Open access journals. Part 3.

“Thou shalt not bear false witness against thy neighbor.”– Exodus 20:16 KJV

“In war the first casualty is the truth.”– attributed variously, in slightly different forms.

“In wartime, truth is so precious that she should always be attended by a bodyguard of lies.”– Winston Churchill

In Knives Out, a very popular mystery film currently making the rounds in theaters, one of the pivotal characters – the nurse, Marta – cannot lie without vomiting. 

It’s not clear that any real person, living or dead, has ever been so endowed (or afflicted) with this gift (or curse). In fact, the Ninth Commandment hints that our proclivity to shade the truth or lie outright when convenient is essentially universal, and age-old. Truth has therefore always been under siege.

But modern-day information technology, and the accompanying explosion in the influence and reach of social media, have combined to transform the vulnerability of truth, in new ways that threaten its continued existence. In the past, truth might often simply fail to see the light of day – snuffed out by darkness. Today truth is instead often overwhelmed by the glare of competing half-truths and utter falsehoods. Fake news, which might once have been considered an oxymoron, has become an actual thing – even earning its own Wikipedia entry. The power of IT-fueled social media can and does often pose an existential threat to hitherto generally-accepted truths or reality.

Which brings us to open-access journals. Current enthusiasm for making scientific journals open-access, because “information wants to be free,” fails to acknowledge information’s frailty in a post-truth world. To be accredited, to be verified, to be safeguarded so that it can endure, truth has always required help. Historically, peer-reviewed journals, whether published by science societies or by for-profit publishers, have (just barely) managed the task. But now, information gatherers have grown in numbers and the growth of knowledge has picked up speed – outstripping the ability of peer review to establish priority, verify data and logic, and distinguish between the new and what was already known, between what is truly novel and important, and what is merely incremental or repackaging. And that’s before we get to the tasks of protecting data and knowledge over extended periods of time from cyber attacks and distortion.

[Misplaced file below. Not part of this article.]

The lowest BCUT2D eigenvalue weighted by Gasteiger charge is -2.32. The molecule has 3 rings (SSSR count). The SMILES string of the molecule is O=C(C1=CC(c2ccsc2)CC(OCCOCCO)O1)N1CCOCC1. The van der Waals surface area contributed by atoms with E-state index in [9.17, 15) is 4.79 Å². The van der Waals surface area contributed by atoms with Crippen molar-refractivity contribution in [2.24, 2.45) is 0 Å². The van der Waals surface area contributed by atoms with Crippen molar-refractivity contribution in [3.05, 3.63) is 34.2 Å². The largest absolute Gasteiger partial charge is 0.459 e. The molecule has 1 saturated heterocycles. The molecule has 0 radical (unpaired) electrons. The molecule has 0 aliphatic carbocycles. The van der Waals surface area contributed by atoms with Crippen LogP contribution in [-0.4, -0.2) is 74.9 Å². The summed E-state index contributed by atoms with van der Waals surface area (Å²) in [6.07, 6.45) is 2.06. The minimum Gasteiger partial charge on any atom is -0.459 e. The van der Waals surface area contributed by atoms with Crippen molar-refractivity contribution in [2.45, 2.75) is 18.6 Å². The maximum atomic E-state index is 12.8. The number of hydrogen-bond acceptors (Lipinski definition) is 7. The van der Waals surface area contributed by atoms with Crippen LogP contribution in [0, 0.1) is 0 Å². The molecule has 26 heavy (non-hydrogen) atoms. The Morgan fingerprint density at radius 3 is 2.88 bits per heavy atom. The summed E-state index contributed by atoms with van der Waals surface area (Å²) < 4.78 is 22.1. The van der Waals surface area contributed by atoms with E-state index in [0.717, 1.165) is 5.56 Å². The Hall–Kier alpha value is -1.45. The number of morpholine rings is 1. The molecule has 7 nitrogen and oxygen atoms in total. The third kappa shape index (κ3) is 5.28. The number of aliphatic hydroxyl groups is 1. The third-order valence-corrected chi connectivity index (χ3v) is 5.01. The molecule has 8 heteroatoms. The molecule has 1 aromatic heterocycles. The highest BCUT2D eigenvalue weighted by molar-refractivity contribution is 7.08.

Turns out, the (only partially) tongue-in-cheek Churchill quote is closer to the actuality. Information doesn’t want to be free. It wants to be protected. It’s the lies that want to be free. 

And in today’s world, and going forward, information will only be protected at increasing cost.

Who should bear that cost? Society can’t afford to put it willy-nilly on the backs of charitable donors and foundations. However well-meaning, such individuals and institutions can at best provide only intermittent, short-term, low-levels of attention and funds. Governments must find ways to step up to the responsibility.

Postscript: Science societies, facing demands for open-access, are today thrust in the position of J.R. Spradley’s mule:

J.R. Spradley, a NOAA political official from the Reagan days, once said in a similar situation he was reminded of a mule they had down on the farm. The mule was a terrific worker, helped them get everything done, but ate too much. They began to train the mule to do more and more work around the farm on less food…but just when they’d succeeded… when they’d gotten the mule to work all day for no food at all, it went and died on ‘em.

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